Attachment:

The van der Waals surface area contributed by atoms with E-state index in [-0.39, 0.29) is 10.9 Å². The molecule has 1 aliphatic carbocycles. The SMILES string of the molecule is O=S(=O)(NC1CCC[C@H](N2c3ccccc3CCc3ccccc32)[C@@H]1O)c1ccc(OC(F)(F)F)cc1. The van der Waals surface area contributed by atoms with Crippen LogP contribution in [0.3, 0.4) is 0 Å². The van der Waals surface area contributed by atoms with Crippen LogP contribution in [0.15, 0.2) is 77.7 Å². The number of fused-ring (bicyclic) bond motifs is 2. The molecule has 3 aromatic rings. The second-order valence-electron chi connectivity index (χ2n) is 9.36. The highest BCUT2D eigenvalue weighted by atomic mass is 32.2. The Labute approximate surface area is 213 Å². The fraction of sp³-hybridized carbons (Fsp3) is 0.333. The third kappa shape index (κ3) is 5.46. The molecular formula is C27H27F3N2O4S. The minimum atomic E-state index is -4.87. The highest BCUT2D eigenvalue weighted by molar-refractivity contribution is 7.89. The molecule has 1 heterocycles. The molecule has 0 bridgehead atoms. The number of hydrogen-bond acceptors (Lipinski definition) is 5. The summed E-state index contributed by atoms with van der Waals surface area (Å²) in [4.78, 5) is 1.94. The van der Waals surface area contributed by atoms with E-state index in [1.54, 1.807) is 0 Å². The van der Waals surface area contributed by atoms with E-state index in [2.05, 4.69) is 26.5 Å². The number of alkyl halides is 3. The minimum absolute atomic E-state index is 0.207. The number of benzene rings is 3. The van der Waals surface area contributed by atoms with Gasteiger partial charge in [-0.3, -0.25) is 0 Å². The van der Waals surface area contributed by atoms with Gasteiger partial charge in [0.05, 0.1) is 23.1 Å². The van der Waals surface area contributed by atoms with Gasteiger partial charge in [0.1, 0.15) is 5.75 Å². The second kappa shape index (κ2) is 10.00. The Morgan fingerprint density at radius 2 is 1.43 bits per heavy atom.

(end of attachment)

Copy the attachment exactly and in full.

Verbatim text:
The van der Waals surface area contributed by atoms with E-state index in [-0.39, 0.29) is 10.9 Å². The molecule has 1 aliphatic carbocycles. The SMILES string of the molecule is O=S(=O)(NC1CCC[C@H](N2c3ccccc3CCc3ccccc32)[C@@H]1O)c1ccc(OC(F)(F)F)cc1. The van der Waals surface area contributed by atoms with Crippen LogP contribution in [0.3, 0.4) is 0 Å². The van der Waals surface area contributed by atoms with Crippen LogP contribution in [0.15, 0.2) is 77.7 Å². The number of fused-ring (bicyclic) bond motifs is 2. The molecule has 3 aromatic rings. The second-order valence-electron chi connectivity index (χ2n) is 9.36. The highest BCUT2D eigenvalue weighted by atomic mass is 32.2. The Labute approximate surface area is 213 Å². The fraction of sp³-hybridized carbons (Fsp3) is 0.333. The third kappa shape index (κ3) is 5.46. The molecular formula is C27H27F3N2O4S. The minimum atomic E-state index is -4.87. The highest BCUT2D eigenvalue weighted by molar-refractivity contribution is 7.89. The molecule has 1 heterocycles. The molecule has 0 bridgehead atoms. The number of hydrogen-bond acceptors (Lipinski definition) is 5. The summed E-state index contributed by atoms with van der Waals surface area (Å²) in [4.78, 5) is 1.94. The van der Waals surface area contributed by atoms with E-state index in [1.54, 1.807) is 0 Å². The van der Waals surface area contributed by atoms with E-state index in [2.05, 4.69) is 26.5 Å². The number of alkyl halides is 3. The minimum absolute atomic E-state index is 0.207. The number of benzene rings is 3. The van der Waals surface area contributed by atoms with Gasteiger partial charge in [-0.3, -0.25) is 0 Å². The van der Waals surface area contributed by atoms with Gasteiger partial charge in [0.05, 0.1) is 23.1 Å². The van der Waals surface area contributed by atoms with Gasteiger partial charge in [0.1, 0.15) is 5.75 Å². The second kappa shape index (κ2) is 10.00. The Morgan fingerprint density at radius 2 is 1.43 bits per heavy atom.